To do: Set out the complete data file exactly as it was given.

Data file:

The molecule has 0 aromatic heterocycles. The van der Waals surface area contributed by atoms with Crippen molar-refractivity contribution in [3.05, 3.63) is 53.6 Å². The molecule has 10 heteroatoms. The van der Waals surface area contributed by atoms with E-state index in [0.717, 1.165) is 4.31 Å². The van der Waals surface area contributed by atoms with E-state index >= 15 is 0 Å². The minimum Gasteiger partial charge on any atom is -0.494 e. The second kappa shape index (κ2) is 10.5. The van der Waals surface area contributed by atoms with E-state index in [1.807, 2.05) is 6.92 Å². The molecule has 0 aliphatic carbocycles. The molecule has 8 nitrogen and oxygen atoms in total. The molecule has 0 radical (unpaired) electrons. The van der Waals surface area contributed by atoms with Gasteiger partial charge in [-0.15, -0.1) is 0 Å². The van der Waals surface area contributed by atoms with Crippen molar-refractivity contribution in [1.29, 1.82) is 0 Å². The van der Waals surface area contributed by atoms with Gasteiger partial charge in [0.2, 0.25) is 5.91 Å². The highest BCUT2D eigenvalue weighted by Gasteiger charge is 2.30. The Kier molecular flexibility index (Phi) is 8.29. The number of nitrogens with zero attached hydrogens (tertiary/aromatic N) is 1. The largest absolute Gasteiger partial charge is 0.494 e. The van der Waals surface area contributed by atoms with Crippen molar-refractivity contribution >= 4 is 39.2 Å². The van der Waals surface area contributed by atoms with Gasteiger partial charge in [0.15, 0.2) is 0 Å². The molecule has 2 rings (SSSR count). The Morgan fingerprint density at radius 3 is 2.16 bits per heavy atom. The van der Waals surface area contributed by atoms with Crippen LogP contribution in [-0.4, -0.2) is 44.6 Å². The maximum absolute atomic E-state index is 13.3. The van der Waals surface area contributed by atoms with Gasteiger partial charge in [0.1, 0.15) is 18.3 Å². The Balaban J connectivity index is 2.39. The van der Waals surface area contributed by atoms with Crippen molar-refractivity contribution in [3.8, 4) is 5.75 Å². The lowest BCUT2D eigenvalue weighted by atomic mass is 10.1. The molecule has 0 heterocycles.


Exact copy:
The molecule has 0 aromatic heterocycles. The van der Waals surface area contributed by atoms with Crippen molar-refractivity contribution in [3.05, 3.63) is 53.6 Å². The molecule has 10 heteroatoms. The van der Waals surface area contributed by atoms with E-state index in [0.717, 1.165) is 4.31 Å². The van der Waals surface area contributed by atoms with E-state index >= 15 is 0 Å². The minimum Gasteiger partial charge on any atom is -0.494 e. The second kappa shape index (κ2) is 10.5. The van der Waals surface area contributed by atoms with E-state index in [1.807, 2.05) is 6.92 Å². The molecule has 0 aliphatic carbocycles. The molecule has 8 nitrogen and oxygen atoms in total. The molecule has 0 radical (unpaired) electrons. The van der Waals surface area contributed by atoms with Gasteiger partial charge in [-0.15, -0.1) is 0 Å². The van der Waals surface area contributed by atoms with Crippen molar-refractivity contribution in [1.29, 1.82) is 0 Å². The van der Waals surface area contributed by atoms with Gasteiger partial charge in [0.2, 0.25) is 5.91 Å². The highest BCUT2D eigenvalue weighted by Gasteiger charge is 2.30. The Kier molecular flexibility index (Phi) is 8.29. The number of nitrogens with zero attached hydrogens (tertiary/aromatic N) is 1. The largest absolute Gasteiger partial charge is 0.494 e. The van der Waals surface area contributed by atoms with Crippen molar-refractivity contribution >= 4 is 39.2 Å². The van der Waals surface area contributed by atoms with Gasteiger partial charge in [0.15, 0.2) is 0 Å². The molecule has 2 rings (SSSR count). The Morgan fingerprint density at radius 3 is 2.16 bits per heavy atom. The van der Waals surface area contributed by atoms with Crippen LogP contribution in [-0.4, -0.2) is 44.6 Å². The maximum absolute atomic E-state index is 13.3. The van der Waals surface area contributed by atoms with Gasteiger partial charge in [0.1, 0.15) is 18.3 Å². The Balaban J connectivity index is 2.39. The van der Waals surface area contributed by atoms with Crippen molar-refractivity contribution in [3.8, 4) is 5.75 Å². The lowest BCUT2D eigenvalue weighted by atomic mass is 10.1. The molecule has 0 heterocycles.